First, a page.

POSTED: 07/05/2014 10:16:21 PM MDT
UPDATED: 07/05/2014 10:16:50 PM MDT
Daily Camera, Boulder, CO
Recently a friend told me that the Boulder city government is going to use “working groups” to provide input to its long term housing plan. “Working groups” are useful to design and implement programs. But for housing, working groups would be putting the cart before the horse. The first step, and it’s a big one, is to have a vision for the future of Boulder, one that addresses housing, but as a part of whole. And it needs to be a vision that has the support of the vast majority of Boulder citizens, not just of a few elected officials and city staffers.
The “working group” concept came from a 2009 meeting of some 40 Boulderites who were not satisfied with the progress being made in the use of Boulder’s carbon tax, passed in 2006. The most important recommendation from the meeting was to form groups to work on specific aspects of the energy efficiency programs. These groups were to be open to whoever wanted to participate. The point was to include citizens who had expertise but not much time, had different perspectives, or had little interest in going through some involved city selection process. The concept proved highly successful. Some of the program ideas that emerged, like the energy advisor and one-stop shopping, have become standard in many parts of the country.
The working group approach functioned well then because there was general agreement in the community about the overall direction for the energy efficiency programs. It also worked well more recently in evaluating the modeling for the municipal electric utility. Again, there was agreement about the job that needed to be done.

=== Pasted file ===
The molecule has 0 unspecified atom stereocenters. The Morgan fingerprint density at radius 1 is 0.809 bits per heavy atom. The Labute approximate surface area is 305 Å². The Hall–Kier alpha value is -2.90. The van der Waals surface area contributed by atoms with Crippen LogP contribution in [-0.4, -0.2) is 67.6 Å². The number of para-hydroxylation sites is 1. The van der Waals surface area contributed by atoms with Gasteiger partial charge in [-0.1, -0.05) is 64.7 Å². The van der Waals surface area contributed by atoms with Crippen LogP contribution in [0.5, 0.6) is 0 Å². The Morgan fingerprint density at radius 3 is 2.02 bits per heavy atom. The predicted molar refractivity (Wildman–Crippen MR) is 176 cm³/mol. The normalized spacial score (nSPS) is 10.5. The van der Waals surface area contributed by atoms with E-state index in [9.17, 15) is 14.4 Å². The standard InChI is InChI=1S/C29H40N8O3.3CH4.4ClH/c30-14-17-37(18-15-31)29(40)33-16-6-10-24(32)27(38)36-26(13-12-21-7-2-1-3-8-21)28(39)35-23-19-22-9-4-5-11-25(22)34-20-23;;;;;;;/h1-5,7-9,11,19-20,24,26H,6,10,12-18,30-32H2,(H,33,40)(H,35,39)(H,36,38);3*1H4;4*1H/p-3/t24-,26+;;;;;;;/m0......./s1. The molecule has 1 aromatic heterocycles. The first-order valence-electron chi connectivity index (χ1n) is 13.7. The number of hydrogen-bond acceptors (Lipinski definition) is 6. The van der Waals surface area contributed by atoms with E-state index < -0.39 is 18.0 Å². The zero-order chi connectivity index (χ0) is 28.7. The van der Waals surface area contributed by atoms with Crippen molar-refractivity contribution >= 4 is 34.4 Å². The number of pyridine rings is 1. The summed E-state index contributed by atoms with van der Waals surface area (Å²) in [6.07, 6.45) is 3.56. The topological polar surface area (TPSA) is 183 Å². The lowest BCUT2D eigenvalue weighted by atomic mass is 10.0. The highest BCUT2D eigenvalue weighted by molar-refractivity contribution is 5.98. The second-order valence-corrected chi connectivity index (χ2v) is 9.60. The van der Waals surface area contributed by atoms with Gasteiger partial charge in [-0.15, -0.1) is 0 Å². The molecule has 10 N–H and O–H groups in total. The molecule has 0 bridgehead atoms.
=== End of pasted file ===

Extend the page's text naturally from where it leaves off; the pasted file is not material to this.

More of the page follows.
The situation with housing in Boulder is entirely different. There is little agreement beyond the obvious: Housing is getting more expensive; the city policy of encouraging employment growth is exacerbating this price inflation as well as traffic congestion; and trying to play catch-up by encouraging yet more housing has its own set of costs. So the working group notion is premature.
First, we need to have a serious discussion about our future, including job growth, zoning, transportation, water supply, etc., and keep at it until the community consensus is clear.
This brings me to the 1993 Integrated Planning Process (IPP). This was the only time I know of when the council actually went out to the citizens and really interrogated them/us about what they/we wanted (I was on the council then and intimately involved with this, thus the dual pronouns). Another friend recently found the IPP Goals/Actions Items memo that laid out the conclusions from the process. This memo is illuminating, both in the breadth of the issues it addresses and in the lack of “silos” — the IPP was about integrating all city departments’ goals and work plans, not about working separately on one or another as is the current trend.
Four or five council members met with city staff in open meetings for some months to design the public input process for the IPP. Citizens received detailed information about the city’s current situation and possible future development scenarios. Then they participated in surveys using “black boxes,” a pre-laptop/pre-tablet computer device, that allowed easy recording and analysis of the responses. (Remember, this was 20-plus years ago.) City staff took these devices to public meetings, to the Crossroad Mall, and to every neighborhood and group meeting where they could get people to stand still long enough to complete the survey.
The results were overwhelming in their agreement. As I remember, there was about 80 percent support for a future of very carefully managed growth, including “target maximums” for both population and employment. Further, and I quote the report, “The concept of ‘no net negative impact’ is proposed as a condition of growth up to the target maxima … new development will be expected to off-set its impacts on a community scale to the extent possible and reasonable, and remaining impacts will be addressed by city programs. At the same time, impacts could be felt disproportionately within particular neighborhoods or subcommunities and the cumulative effects of new development will also be off-set to a reasonable extent within a neighborhood or subcommuity; … Impacts to be measured include air pollution, water pollution, noise and traffic congestion.”
What happened after all this effort and involvement? Essentially nothing. So we need to go through this process again. But this time, the community should get what it wants.
Steve Pomerance is a former Boulder city council member.